The following is the first in a series of guest posts from Base’s own Demand Generation Manager Elliot Kolt.
So you want to grow your SaaS product’s revenue, and you need to get more leads for your sales team in order to continue your rapid growth trajectory. Just one problem: the leads aren’t coming your way. What do you do?
This is a common problem faced by many sales organizations, and one that must be overcome if you want to scale your business. Surprisingly, however, this is an issue around which it is very tough to find direct and actionable guidance. Due to this lack of unbiased information on sales lead generation strategies and tactics, we decided to share some of the ways we do lead generation to support the sales team here at Base. This first entry in a series of posts focused on marketing efforts supporting sales teams will be covering the basic tenets of lead generation.
Before embarking on your first sales lead generation campaign (or starting a new, data-driven campaign because your historical efforts were not measured or catalogued in a standardized way), you need to do an important bit of planning. The three key items you need to consider first are: who will you be targeting, how many leads do you need to reach your goals (while staying within your budget), and where will you be deploying your capital?
Step 1: Targeting – The “Who”
Before you even go looking for leads to put in front of your sales team, the first thing you need to do is identify what kind of leads you need. Who have you had success selling to in the past, or where does your product have a great market fit? These are some questions to ask yourself in order to help build out your ideal customer profile, and the answers to these questions should always be rooted in your CRM data.
Step 2: Volume – The “What”
Decide how many leads you need based on your sales targets (sales qualified leads, qualified pipeline, monthly recurring revenue, etc.) and by taking your budget into consideration. At Base, we focus on driving qualified pipeline for our sales team, and we have a set sales objective for the quarter. We then use our historical stage conversion rates and deal values to roll up the projected number of conversions at each stage of the sales funnel, all the way up to a top-of-funnel leads number. Let’s break this down using an example.
For ease of calculation we’ll say that your sales objective for the quarter is $3MM and use a 50% conversion rate at every stage with a $1,000 average deal value. Starting at $3MM in monthly recurring revenue (MRR), you would need to close 3,000 deals in the quarter at a $1K average deal value. In order to get 3,000 wins, you would need 6,000 SQLs based on your 50% conversion rate. Rolling this all the way up to leads, you would need 24,000 leads in a quarter to hit your target of $3MM in new bookings. If you are working against a quarterly acquisition budget of $2.5MM, this would allow you to pay, on average, a maximum of $104.17 per lead.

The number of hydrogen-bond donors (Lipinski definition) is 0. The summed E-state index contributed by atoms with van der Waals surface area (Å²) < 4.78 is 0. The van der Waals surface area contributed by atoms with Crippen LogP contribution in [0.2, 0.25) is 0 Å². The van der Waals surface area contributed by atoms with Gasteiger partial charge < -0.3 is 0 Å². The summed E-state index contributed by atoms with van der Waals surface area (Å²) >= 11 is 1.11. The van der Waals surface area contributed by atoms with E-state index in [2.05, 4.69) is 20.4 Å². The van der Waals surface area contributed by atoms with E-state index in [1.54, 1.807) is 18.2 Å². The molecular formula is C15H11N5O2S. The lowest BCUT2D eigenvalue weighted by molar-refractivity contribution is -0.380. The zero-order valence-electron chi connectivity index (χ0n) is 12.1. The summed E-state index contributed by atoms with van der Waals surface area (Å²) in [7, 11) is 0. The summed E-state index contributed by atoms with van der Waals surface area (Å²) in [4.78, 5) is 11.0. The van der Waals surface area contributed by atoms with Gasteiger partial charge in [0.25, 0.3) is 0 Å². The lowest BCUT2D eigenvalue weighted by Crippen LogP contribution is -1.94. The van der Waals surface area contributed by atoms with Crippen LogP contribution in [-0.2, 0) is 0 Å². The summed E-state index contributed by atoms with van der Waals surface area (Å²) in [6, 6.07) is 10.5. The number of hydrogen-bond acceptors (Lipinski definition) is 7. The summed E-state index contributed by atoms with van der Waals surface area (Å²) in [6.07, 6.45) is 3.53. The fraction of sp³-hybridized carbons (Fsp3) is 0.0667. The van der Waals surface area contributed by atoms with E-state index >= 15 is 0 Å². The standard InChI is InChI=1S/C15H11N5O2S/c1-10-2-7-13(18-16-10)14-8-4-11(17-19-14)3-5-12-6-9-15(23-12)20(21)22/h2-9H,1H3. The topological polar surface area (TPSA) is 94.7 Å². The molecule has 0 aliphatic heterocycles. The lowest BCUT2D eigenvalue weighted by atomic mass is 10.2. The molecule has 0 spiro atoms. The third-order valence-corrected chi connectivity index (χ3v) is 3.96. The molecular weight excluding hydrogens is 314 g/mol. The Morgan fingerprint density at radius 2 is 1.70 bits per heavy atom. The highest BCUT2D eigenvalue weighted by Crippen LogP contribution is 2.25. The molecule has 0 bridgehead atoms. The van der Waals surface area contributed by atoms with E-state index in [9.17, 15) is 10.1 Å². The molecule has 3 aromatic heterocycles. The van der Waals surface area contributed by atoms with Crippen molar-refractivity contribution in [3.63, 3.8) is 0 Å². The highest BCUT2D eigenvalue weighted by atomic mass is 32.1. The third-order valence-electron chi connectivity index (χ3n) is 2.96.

Knowing these rough numbers helps inform your distribution of marketing budget across demand gen channels. Which takes us to the next step…
Step 3: Channel Distribution – The “Where”
So now you have a good idea of who you are looking to convert into leads, how many of these target leads you need, and how much you are prepared to spend for each lead. The next step to kicking off your lead generation campaign is deciding where to spend your allotted budget.
There are endless places promising high-quality, highly relevant leads for your business, but how do you know which channels to use, and how to find the optimal mix of those channels? If you have historical data on channel-specific conversion rates, lead costs and deal values, this data will shape your channel strategy. If not, it’s time to do some channel-specific research and performance modeling, and then run some tests. In the next post in this series, we will explore and review several different channels for lead generation.
If you’re just starting out and you don’t yet have a budget to invest into lead gen, search engine optimization (SEO) is often a good place to begin. Focusing on writing great web content that potential customers value while building a community through social engagement and optimizing your website from a technical standpoint (speed, structured data, etc.) requires little to no additional cash investment. These efforts will also become the foundation on which the rest of your business (and lead generation initiatives) can be built.
One avenue you might want to stay away from until you’ve started to exhaust your other options, however, is relying on lead list providers. While these can be extremely useful to sales teams for certain purposes and the cost per lead in list buys is very low, purchased lists often contain inaccurate lead info and provide completely unqualified cold leads. In contrast, other lead gen channels generally require some sort of user buy-in to ensure that the intent to explore your product exists (i.e. clicking an ad, submitting a form, etc.), so leads are prepared to learn more and are more receptive to a sales conversation.
Of course, once you’ve generated all these leads, you also need a system to manage them and track sales performance. Ideally leads will be automatically synced into your CRM, such as through a lead capture form linked to the CRM’s API. More on this in my next post! To make sure you don’t miss it, subscribe to the Base Blog.